The USA has blocked electronic devices larger than mobile phones onboard flights from eight nations to the USA. Now the UK will also join the bandwagon. Here’s why the new electronics ban is a beautiful political ploy but poor public policy.
Let’s start with the admission that the new electronics ban is not due to any specific intelligence or threat. Rather, it is due to potential airport security gaps that the Trump Administration discerned occur only in the Middle East and Northern Africa. As Tiffany points out, interesting that the electronics ban does not include the chaotic Murtala Muhammed International Airport in Lagos. Other airports with questionable security like Caracas, Delhi, and Mumbai are also not included. Could it be because U.S. carriers serve those airports?
Here’s why I think this political genius: this ban is virtually untouchable by courts and achieves a similar aim as the two previous overturned bans. True, this one just inconveniences rather than blocks travelers of certain nationalities, but when enough barriers to entry are erected, the result is the same: less visitors to the USA. I don’t think that keeping certain people out of the USA was the reason for the ban: but it is a welcome byproduct.
Is Protectionism Behind This Latest “Security” Measure?
I took the President at his word when during an airline roundtable at the White House earlier this year he stated—
I know you’re under pressure from a lot of foreign elements and foreign carriers. I’ve been hearing that a little bit. At the same time, we want to make life good for them also. They come with big investments. In many cases investments are made by their governments, but they are still big investments.
Now I am doubtful.
U.S. carriers and the interest groups that back them are undoubtedly rejoicing over this latest ban. Who wants to travel via Istanbul or Dubai to the USA when you cannot have your laptop onboard? While leisure travelers may be indifferent, the high-value business travelers will not forgo their laptops. Especially, when placing pricey electronic devices in checked baggage greatly increases the risk of theft.
So while Emirates Fifth Freedom Routes from Dubai to New York via Milan and Athens are exempt, carriers like Qatar, Etihad, and Turkish will now face an incredible competitive disadvantage. Isn’t it ironic that the ban applies even to flights out of Abu Dhabi, which has U.S. Pre-Clearance? Speaking of the UAE, even the UK ban does not apply to it.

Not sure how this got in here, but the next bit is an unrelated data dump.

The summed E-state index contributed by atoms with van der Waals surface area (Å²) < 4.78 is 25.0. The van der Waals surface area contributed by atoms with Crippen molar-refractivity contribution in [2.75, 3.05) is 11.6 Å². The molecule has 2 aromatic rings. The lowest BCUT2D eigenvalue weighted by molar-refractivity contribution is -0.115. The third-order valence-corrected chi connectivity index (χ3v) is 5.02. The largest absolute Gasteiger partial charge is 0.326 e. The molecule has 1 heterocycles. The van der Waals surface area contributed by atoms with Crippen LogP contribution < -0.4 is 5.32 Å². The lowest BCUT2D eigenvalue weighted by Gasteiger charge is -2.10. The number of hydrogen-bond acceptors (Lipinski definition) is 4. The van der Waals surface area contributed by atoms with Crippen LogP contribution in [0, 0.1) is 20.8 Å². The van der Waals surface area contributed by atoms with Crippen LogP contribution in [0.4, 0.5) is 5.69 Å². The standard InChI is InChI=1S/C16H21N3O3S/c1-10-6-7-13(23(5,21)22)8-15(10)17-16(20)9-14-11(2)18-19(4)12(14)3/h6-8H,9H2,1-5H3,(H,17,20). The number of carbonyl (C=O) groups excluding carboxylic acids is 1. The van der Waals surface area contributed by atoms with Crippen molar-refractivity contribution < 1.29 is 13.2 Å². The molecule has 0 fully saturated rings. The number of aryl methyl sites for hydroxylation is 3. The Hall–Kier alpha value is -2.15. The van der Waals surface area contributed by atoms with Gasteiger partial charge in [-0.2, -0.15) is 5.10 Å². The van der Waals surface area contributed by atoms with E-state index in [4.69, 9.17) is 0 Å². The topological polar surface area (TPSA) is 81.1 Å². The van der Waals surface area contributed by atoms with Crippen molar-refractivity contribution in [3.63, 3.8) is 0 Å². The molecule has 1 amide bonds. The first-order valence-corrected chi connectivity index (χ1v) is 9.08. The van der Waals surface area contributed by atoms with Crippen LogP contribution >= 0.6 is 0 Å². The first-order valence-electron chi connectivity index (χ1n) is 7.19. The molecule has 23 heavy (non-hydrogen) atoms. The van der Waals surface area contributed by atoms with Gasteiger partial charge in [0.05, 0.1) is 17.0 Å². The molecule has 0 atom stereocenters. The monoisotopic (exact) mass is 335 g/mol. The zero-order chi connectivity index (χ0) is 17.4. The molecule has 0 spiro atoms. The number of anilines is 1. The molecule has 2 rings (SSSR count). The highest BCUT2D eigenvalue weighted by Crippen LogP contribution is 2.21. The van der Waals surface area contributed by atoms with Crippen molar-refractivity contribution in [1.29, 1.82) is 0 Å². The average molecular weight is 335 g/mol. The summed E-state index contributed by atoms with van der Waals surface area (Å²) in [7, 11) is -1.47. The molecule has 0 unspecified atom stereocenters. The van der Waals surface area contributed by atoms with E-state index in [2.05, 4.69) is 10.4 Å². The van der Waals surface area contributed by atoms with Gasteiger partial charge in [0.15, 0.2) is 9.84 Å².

While not “subsidies”, the new measure constitutes government action that takes a side in a commercial battle between carriers under the guise of national security. By exempting U.S. carriers explicitly and through selectively choosing impacted airports, U.S. airlines suddenly become much more appealing. It is a subsidy by a different name, a non-tariff trade barrier.
Again, I don’t think this was the point of the ban, but it was a welcomed byproduct that will lessen calls to dissolve the Open Skies Agreement.
Why the Electronics Ban is Poor Public Policy
Over the years, I have consistently maintained this position: security theatre does not make us safer. I do not dispute that the U.S. has uncovered some intelligence suggesting terrorists are experimenting with bombs concealed in laptop batteries. But I absolutely dispute the response.
If the concern is the danger of electronic devices, aren’t mobile phones the most lethal? After all, with in-flight wi-fi they can act as mini remote detonators. How does a camera or laptop represent a threat but not a mobile phone? Wouldn’t a less draconian policy be simply requiring electronics be re-screened at the gate? What about Lagos, Cape Verde, Dakar, and Tashkent? What about the many connecting options to the USA?
Empower the Public Instead of Scaring Them
I see neither logic or even good intent behind this action. Since U.S. policymakers have been unable to articulate why other than a generalized fear, I see bad intent. News outlets are suggesting that Al-Qaeda chatter has been intercepted concerning a laptop bomb. If this is the case, what purpose would it serve for the US and British governments to hold this information back? By making the entire traveling public more vigilant to those around them, security is strengthened. Was it a screening device or passengers who stopped Richard Reid from blowing up an AA flight? Alert the public to the viable threat. We, the people, are far more effective than moving the bomb from the passenger cabin to the cargo hold…
Three reasons why this new rule is poor public policy. First, it negatively impacts the economy by discouraging business and commerce in the USA. Second, it negatively impacts thousands of Americans and British who travel every day out of the targeted cities. Third, the selection of counties sends an inconsistent message that leads to reasonable speculation about ulterior motives.
Because I do not see any validly articulated safety concern behind this measure (and U.S. policymakers have admitted no specific threats), I discount this policy as shortsighted, tacitly protectionist, and illogical. But it is not illegal and impacted carriers are already complying. I was strongly considering a Kuwait Airways trip in a few weeks as well as a visit to Abu Dhabi. The trip is cancelled. My brother just opted to book Lufthansa instead of Turkish on his Easter trip home. This policy is already having a disastrous economic effect on the impacted carriers when a far less obtrusive means is available to screen electronic devices. It is called a gate inspection.